Cruise fans, travel agents and cruise communities have been abuzz in anticipation of Royal Caribbean's new cruise ship - the "Oasis of the Seas." "Amazing! . . Wow! . . Look at that!" . . . have been the extent of the popular media's insight into this new super mega ship.
But a few journalists have questioned the environmental appropriateness of this monster of a cruise ship. In an article entitled "A Titanic for These Times," San Francisco writer Mark Follman concludes that only someone interested in a "decadent vacation cruise" could rationalize boarding what will be the biggest, longest, tallest, widest, heaviest, and most expensive passenger ship ever built.
"Floating Emblem of a Bankrupt Era?"
Follman's intuition is that the experience would be akin to "feasting on a nine-course meal in the middle of an Ethiopian refugee camp." He cites an article by Rory Nugent in the Atlantic magazine which questions the rationale of building such a monstrosity. According to the article "Hope Floats," the passengers will consume 560,000 gallons of water a day, and the ship will burn 12 tons of diesel an hour. Although Royal Caribbean and the cruise industry's 16,000 travel agents may hope that the Oasis of the Seas will be a success, Mr. Nugent raises the question that the ship "may leave the dock already a dinosaur - a floating emblem of a bankrupt era."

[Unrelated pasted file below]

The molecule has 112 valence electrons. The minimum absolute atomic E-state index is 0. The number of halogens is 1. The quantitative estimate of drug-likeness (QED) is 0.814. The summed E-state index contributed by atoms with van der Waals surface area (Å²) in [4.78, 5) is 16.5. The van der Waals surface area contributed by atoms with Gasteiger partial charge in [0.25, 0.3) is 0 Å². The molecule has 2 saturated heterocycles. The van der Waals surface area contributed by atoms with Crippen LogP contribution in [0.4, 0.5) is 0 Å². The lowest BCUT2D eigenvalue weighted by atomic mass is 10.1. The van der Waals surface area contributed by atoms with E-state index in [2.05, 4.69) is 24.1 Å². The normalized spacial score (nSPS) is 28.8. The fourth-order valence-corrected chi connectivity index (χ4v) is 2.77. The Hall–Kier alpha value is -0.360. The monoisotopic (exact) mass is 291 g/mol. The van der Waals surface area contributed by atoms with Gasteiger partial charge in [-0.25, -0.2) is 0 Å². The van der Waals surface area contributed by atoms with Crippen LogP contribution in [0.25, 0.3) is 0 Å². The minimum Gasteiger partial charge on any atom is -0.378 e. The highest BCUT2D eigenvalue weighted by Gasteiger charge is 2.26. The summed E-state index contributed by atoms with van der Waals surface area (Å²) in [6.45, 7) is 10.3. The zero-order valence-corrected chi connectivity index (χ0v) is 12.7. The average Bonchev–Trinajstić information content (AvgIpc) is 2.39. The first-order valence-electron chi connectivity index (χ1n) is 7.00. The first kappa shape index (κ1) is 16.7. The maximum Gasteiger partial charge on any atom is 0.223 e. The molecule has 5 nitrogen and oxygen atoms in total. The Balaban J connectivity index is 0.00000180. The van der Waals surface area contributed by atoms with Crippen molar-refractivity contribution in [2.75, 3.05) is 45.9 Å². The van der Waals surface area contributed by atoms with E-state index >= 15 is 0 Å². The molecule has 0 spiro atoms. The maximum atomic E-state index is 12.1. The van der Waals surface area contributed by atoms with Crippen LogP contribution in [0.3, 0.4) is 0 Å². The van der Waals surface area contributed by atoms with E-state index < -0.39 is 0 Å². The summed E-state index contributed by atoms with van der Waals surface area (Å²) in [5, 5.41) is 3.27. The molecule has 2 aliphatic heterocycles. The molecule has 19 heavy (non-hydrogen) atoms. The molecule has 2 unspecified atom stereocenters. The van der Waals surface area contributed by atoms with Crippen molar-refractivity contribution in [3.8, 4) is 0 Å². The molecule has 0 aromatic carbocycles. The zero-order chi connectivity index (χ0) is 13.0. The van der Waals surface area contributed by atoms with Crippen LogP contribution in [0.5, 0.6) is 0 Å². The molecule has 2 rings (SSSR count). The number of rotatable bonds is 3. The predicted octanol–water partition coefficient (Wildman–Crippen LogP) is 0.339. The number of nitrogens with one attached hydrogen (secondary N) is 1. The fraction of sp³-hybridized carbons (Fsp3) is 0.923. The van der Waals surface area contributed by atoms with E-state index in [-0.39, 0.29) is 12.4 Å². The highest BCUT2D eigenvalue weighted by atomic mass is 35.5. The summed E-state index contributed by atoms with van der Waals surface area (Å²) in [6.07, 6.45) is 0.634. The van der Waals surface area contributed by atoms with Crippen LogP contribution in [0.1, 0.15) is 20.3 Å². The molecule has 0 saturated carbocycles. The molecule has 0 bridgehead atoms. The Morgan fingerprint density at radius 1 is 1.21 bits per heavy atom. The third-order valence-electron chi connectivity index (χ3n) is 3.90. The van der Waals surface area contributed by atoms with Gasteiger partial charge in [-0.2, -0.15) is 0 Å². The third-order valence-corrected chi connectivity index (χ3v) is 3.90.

A Corporate Felon That Can't Get It Right
At a time when only fools question the effect of greenhouse gases, the melting of the Arctic cap, and the need to develop sustainable businesses, Royal Caribbean has spent and mostly borrowed over a billion dollars to create a ship so at odds with the environment that it resembles the monster in the movie Cloverfield. In 2004, Royal Caribbean came off of a 5 year probation after pleading guilty to felonies for widespread pollution and repeated lying to the U.S. Coast Guard. Just two days ago, the environmental group 'Friends of the Earth" awarded Royal Caribbean a "F" for the disastrous impact on air and water caused by its cruise ships.
Three 250 HP Engines on a 37 Foot Boat?
Many corporations take on the personality and values of their leaders. During the publicity build up for the Oasis of the Seas' debut, Royal Caribbean's CEO Richard Fain was interviewed by David Andrews of the U. K.'s "Times Online." In an article aptly entitled "Biggest is the Best for Cruise Chief," Mr. Fain reveals his rivalry with Carnival and the need to "give his business the ascendancy again . . . the Royal Caribbean International brand . . . will be bigger than anything Carnival can compete with."
After finishing the article, I felt that I had just read the lines for Gordon Gekko ("greed is good") in the 1987 movie Wall Street.
Photo credit - Oasis of the Seas - Royal Caribbean Cruises Ltd, via San Francisco Chronicle ("Oasis of the Seas is a real ocean monster")